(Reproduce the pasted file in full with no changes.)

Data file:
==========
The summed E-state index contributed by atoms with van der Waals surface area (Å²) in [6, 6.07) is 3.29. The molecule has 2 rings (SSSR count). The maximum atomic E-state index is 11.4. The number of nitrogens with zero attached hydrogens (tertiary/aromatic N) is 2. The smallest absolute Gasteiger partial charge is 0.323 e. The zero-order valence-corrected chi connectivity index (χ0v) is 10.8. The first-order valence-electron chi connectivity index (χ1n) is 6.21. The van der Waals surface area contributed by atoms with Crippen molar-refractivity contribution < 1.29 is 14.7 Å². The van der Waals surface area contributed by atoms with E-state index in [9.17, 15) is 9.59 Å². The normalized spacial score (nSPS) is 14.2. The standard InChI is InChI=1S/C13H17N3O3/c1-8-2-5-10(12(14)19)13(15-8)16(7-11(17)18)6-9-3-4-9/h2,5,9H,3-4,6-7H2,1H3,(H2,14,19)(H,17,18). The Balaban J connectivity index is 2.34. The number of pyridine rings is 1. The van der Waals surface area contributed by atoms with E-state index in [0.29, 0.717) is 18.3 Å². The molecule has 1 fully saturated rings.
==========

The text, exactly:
The summed E-state index contributed by atoms with van der Waals surface area (Å²) in [6, 6.07) is 3.29. The molecule has 2 rings (SSSR count). The maximum atomic E-state index is 11.4. The number of nitrogens with zero attached hydrogens (tertiary/aromatic N) is 2. The smallest absolute Gasteiger partial charge is 0.323 e. The zero-order valence-corrected chi connectivity index (χ0v) is 10.8. The first-order valence-electron chi connectivity index (χ1n) is 6.21. The van der Waals surface area contributed by atoms with Crippen molar-refractivity contribution < 1.29 is 14.7 Å². The van der Waals surface area contributed by atoms with E-state index in [9.17, 15) is 9.59 Å². The normalized spacial score (nSPS) is 14.2. The standard InChI is InChI=1S/C13H17N3O3/c1-8-2-5-10(12(14)19)13(15-8)16(7-11(17)18)6-9-3-4-9/h2,5,9H,3-4,6-7H2,1H3,(H2,14,19)(H,17,18). The Balaban J connectivity index is 2.34. The number of pyridine rings is 1. The van der Waals surface area contributed by atoms with E-state index in [0.29, 0.717) is 18.3 Å². The molecule has 1 fully saturated rings.